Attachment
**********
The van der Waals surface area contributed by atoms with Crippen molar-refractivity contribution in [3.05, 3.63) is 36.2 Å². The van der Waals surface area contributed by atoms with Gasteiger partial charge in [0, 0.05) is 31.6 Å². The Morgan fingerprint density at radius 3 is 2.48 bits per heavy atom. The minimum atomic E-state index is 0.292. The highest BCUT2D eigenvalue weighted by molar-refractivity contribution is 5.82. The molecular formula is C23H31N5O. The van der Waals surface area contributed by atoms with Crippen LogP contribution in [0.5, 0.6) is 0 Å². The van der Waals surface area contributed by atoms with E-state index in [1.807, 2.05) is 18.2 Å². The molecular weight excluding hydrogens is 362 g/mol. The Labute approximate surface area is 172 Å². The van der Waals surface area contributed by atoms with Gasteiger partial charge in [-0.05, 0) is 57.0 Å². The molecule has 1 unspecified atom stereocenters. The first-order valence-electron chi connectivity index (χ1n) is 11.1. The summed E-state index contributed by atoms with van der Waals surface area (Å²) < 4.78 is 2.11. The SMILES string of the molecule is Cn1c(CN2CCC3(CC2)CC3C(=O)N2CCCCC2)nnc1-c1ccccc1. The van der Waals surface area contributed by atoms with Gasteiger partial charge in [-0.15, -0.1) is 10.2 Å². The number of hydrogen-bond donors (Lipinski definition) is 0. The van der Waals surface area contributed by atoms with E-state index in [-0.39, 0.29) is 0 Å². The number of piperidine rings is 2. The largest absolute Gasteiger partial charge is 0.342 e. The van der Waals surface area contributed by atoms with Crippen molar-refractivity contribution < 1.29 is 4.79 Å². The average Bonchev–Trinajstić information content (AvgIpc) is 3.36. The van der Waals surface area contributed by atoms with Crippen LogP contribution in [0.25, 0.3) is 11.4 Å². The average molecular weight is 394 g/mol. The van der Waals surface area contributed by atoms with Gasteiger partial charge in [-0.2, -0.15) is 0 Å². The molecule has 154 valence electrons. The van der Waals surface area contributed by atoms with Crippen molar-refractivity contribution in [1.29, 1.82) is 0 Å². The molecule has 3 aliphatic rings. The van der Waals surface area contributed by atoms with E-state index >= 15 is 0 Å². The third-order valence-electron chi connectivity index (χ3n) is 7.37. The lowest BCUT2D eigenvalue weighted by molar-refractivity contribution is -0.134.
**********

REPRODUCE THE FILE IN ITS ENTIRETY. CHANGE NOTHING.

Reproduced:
The van der Waals surface area contributed by atoms with Crippen molar-refractivity contribution in [3.05, 3.63) is 36.2 Å². The van der Waals surface area contributed by atoms with Gasteiger partial charge in [0, 0.05) is 31.6 Å². The Morgan fingerprint density at radius 3 is 2.48 bits per heavy atom. The minimum atomic E-state index is 0.292. The highest BCUT2D eigenvalue weighted by molar-refractivity contribution is 5.82. The molecular formula is C23H31N5O. The van der Waals surface area contributed by atoms with Crippen LogP contribution in [0.5, 0.6) is 0 Å². The van der Waals surface area contributed by atoms with E-state index in [1.807, 2.05) is 18.2 Å². The molecular weight excluding hydrogens is 362 g/mol. The Labute approximate surface area is 172 Å². The van der Waals surface area contributed by atoms with Gasteiger partial charge in [-0.05, 0) is 57.0 Å². The molecule has 1 unspecified atom stereocenters. The first-order valence-electron chi connectivity index (χ1n) is 11.1. The summed E-state index contributed by atoms with van der Waals surface area (Å²) < 4.78 is 2.11. The SMILES string of the molecule is Cn1c(CN2CCC3(CC2)CC3C(=O)N2CCCCC2)nnc1-c1ccccc1. The van der Waals surface area contributed by atoms with Gasteiger partial charge in [-0.15, -0.1) is 10.2 Å². The number of hydrogen-bond donors (Lipinski definition) is 0. The van der Waals surface area contributed by atoms with E-state index in [-0.39, 0.29) is 0 Å². The number of piperidine rings is 2. The largest absolute Gasteiger partial charge is 0.342 e. The van der Waals surface area contributed by atoms with Crippen molar-refractivity contribution < 1.29 is 4.79 Å². The average Bonchev–Trinajstić information content (AvgIpc) is 3.36. The van der Waals surface area contributed by atoms with Crippen LogP contribution in [0.25, 0.3) is 11.4 Å². The average molecular weight is 394 g/mol. The van der Waals surface area contributed by atoms with Gasteiger partial charge in [-0.2, -0.15) is 0 Å². The molecule has 154 valence electrons. The van der Waals surface area contributed by atoms with Crippen molar-refractivity contribution in [1.29, 1.82) is 0 Å². The molecule has 3 aliphatic rings. The van der Waals surface area contributed by atoms with E-state index >= 15 is 0 Å². The third-order valence-electron chi connectivity index (χ3n) is 7.37. The lowest BCUT2D eigenvalue weighted by molar-refractivity contribution is -0.134.